Wednesday 6 April 2022

New head of classical music, new resident ensembles: Southbank Centre launches its 2022/23 season

Manchester Collective at the Soutbank Centre (Photo: Vic Frankowski)
Manchester Collective at the Soutbank Centre (Photo: Vic Frankowski)

The Southbank Centre's recently announced Autumn/Winter 2022/23 classical music season is its first under the new head of classical music, Toks Dada. There are two new resident ensembles; Aurora Orchestra and Chineke! Orchestra join the existing group of resident orchestras, the London Philharmonic Orchestra, London Sinfonietta, Orchestra of the Age of Enlightenment and Philharmonia Orchestra. Resident artists for the season include cellist Abel Selaocoe, violinist Daniel Pioro, cellist Sheku Kanneh-Mason, pianist Víkingur Ólafsson and Manchester Collective. There will be a day celebrating the music of Xenakis (8 October 2022), whilst the Emerson Quartet bring to an end their year-long exploration of Shostakovich's quartets.

The opening weekend, 22 to 25 September features a positive cornucopia of events including 

  • Santtu-Matias Rouvali conducting the Philharmonia Orchestra in John Adams with soloist Víkingur Ólafsson, plus music by Anna Clyne and Mahler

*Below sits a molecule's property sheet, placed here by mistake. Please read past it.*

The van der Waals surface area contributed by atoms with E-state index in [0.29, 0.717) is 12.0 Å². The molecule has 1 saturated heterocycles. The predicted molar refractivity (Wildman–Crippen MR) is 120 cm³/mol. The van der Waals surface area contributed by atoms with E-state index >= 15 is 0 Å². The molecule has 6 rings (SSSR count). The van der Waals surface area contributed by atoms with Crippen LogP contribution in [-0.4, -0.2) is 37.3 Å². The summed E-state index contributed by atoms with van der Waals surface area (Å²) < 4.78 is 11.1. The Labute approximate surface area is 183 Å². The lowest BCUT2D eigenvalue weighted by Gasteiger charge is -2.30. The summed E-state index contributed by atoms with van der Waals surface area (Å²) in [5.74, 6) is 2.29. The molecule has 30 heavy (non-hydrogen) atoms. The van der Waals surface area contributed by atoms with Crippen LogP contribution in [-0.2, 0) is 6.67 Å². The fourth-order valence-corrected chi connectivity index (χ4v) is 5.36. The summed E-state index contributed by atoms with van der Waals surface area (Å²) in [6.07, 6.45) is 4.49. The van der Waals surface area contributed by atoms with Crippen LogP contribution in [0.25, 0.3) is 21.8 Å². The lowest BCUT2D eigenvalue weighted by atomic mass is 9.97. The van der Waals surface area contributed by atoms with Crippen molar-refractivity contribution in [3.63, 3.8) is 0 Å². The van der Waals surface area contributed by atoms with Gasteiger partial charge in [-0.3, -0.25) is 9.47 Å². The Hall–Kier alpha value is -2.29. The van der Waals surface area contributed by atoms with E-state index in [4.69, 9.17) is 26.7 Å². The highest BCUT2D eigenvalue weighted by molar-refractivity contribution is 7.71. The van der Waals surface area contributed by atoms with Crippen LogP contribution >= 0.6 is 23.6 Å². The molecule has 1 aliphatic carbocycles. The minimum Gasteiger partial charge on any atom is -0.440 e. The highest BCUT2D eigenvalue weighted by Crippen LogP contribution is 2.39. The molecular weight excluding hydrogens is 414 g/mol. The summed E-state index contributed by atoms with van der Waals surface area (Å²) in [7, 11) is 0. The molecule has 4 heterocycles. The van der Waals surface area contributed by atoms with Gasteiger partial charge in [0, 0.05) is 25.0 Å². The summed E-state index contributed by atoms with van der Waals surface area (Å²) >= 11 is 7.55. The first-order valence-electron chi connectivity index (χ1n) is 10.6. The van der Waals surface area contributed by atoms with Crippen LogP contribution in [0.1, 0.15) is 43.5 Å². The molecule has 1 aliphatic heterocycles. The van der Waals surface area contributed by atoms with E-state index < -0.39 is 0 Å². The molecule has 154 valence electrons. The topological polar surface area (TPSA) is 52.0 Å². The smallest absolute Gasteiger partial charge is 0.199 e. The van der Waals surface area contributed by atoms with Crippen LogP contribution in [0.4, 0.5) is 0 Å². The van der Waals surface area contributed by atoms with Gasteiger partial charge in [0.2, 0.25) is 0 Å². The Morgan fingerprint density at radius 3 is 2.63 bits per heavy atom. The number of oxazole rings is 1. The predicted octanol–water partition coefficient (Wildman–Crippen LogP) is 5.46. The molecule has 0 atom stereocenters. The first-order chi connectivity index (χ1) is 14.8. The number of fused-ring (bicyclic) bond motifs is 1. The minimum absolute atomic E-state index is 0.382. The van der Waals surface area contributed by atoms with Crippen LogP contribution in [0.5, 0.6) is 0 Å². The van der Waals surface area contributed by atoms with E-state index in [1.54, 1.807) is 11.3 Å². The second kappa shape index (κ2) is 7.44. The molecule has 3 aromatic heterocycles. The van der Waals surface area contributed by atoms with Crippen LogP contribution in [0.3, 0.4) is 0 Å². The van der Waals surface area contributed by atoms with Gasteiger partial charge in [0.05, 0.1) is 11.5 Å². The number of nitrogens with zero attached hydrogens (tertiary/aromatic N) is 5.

• organist Iveta Apkalna, principal organist of the Elbphilharmonie, plays the RFH organ
  • pianists Graham Fitkin, Kathryn Stott, Clare Hammond and Ruth Wall perform music for eight hands including Steve Reich, Unsuk Chin, John Adams, Anna Meredith, and a new work by Fitkin
  • Bjarte Eike and Barokksolistene with Mary Bevan present one of their Alehouse Sessions
  • Pararochestra performs Steve Reich
  • Edward Gardner conducts the London Philharmonic Orchestra in Schoenberg's Gurrelieder
  • the Manchester Collective presents a multimedia production by Michael Gordon
  • the weekend ends with the Philharmonia Orchestra and violinist Caroline Widmann in Korngold's Violin Concerto, plus music by George Walker and Mahler, whilst cellist Abel Selaocoe begins his residency with a concert at the Queen Elizabeth Hall.

Full information from the Southbank Centre's website.

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